SD: The American Heart Association. I've always picked them since I've been in the league. I've had some family members with heart problems. Throughout my journey, I try to pay respect to those. And I play with a lot of heart, so it fits.

AT: The Thielen Foundation. Both my wife and I have had those opportunities [to reach our full potential], and we've been around people that haven't had those opportunities. Hearing their stories, their struggles and how hard it was for them to get to where they were, it just made us want to give back in that area, especially to the people that don't have the opportunities we had growing up.

KC: Urban Homeworks. We just really liked the biblical perspective [executive director] Chad Schwitters operated with. He has a biblical worldview, which we thought was very important. He's making a difference, and it's a tangible difference that you can see. We wanted to do something that was local. All in all, we felt good about the project and the organization (dedicated in large part to helping develop affordable housing for those at lower income levels). The slogan is really good. 'Rebuilding neighborhoods. Reconnecting people. Reclaiming hope.' I think it really sums what they're trying to do.

TC: KnowResolve. My mom does a lot of work to help people with it, and she's done it her whole life. It's rubbed off on me. I feel like [youth suicide awareness] is something that sometimes doesn't get enough light shed on it. (KnowResolve aims to promote mental health awareness and educate people about suicide prevention techniques.) I just thought it was a unique way to get people to think about it more and start helping out more. It gets discussed sometimes, but it doesn't get discussed in depth. I think the most difficult thing is how you go about the situation. That's where the more awareness you bring to it, the more people can learn how to go about it. I think being able to have a national stage to help out is huge.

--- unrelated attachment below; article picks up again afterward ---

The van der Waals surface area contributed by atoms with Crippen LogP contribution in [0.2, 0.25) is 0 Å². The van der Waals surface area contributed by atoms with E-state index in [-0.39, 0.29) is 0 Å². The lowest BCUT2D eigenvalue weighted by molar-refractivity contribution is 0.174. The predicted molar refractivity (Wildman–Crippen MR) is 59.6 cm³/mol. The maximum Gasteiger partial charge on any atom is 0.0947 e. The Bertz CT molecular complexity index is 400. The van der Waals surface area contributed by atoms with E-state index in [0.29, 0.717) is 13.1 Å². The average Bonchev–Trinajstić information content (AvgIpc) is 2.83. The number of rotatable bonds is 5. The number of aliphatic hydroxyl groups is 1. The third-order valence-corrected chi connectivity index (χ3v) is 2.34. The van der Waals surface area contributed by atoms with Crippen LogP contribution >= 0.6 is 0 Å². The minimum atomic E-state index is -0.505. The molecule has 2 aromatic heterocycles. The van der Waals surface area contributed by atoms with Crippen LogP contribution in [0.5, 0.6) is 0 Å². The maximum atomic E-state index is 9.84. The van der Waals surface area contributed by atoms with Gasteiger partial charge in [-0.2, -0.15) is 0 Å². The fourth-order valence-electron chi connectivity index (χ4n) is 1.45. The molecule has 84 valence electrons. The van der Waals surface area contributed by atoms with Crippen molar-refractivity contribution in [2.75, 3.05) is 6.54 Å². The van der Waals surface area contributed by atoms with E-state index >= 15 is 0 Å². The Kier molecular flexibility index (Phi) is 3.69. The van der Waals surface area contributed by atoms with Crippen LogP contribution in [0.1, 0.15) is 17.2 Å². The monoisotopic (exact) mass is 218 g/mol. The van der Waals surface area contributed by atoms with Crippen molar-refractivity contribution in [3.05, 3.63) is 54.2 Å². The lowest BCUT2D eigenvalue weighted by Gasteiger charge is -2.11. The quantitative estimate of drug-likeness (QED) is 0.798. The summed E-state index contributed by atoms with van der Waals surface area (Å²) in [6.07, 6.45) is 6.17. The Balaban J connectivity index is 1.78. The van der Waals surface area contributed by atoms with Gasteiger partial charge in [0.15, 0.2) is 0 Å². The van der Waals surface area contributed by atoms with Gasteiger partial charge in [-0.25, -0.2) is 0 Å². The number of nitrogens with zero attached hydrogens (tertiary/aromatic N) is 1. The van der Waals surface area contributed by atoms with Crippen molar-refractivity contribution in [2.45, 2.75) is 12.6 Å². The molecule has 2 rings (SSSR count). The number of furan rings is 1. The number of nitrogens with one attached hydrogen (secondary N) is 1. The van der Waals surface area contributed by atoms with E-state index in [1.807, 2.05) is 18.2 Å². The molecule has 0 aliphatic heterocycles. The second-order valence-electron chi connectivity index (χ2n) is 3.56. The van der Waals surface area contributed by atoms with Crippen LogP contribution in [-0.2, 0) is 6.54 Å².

B/R: What do you think about the cleat design you'll be wearing?

SD: It's always fun working with [custom sneaker designer] Mache. He always comes up with a lot of bright ideas, too. He does something for every city that we're in. It's been great ever since I've been in the league and ever since we've connected. He's been making me some heat. I look forward to our relationship lasting for a very long time. As long as I'm playing, that's going to be my guy.

AT: Obviously, he's so talented. It makes it easy on me just to come up with a simple idea, and he makes it creative. I'm fortunate to have that relationship with him. I enjoy doing it and trying to bring the Minnesota theme into most of it, which I think is fun.

TC: These (featuring a retro vocal microphone) are sweet. … Kids love shoes. People love shoes, and people love music. I don't think there's a better combination.

KC: I just wanted to make sure the logo was on there and obviously the organization's name. They clearly focused on the colors of the organization. Hopefully, it will bring great awareness to the cause and more people can get behind Urban Homeworks like my wife and I have done.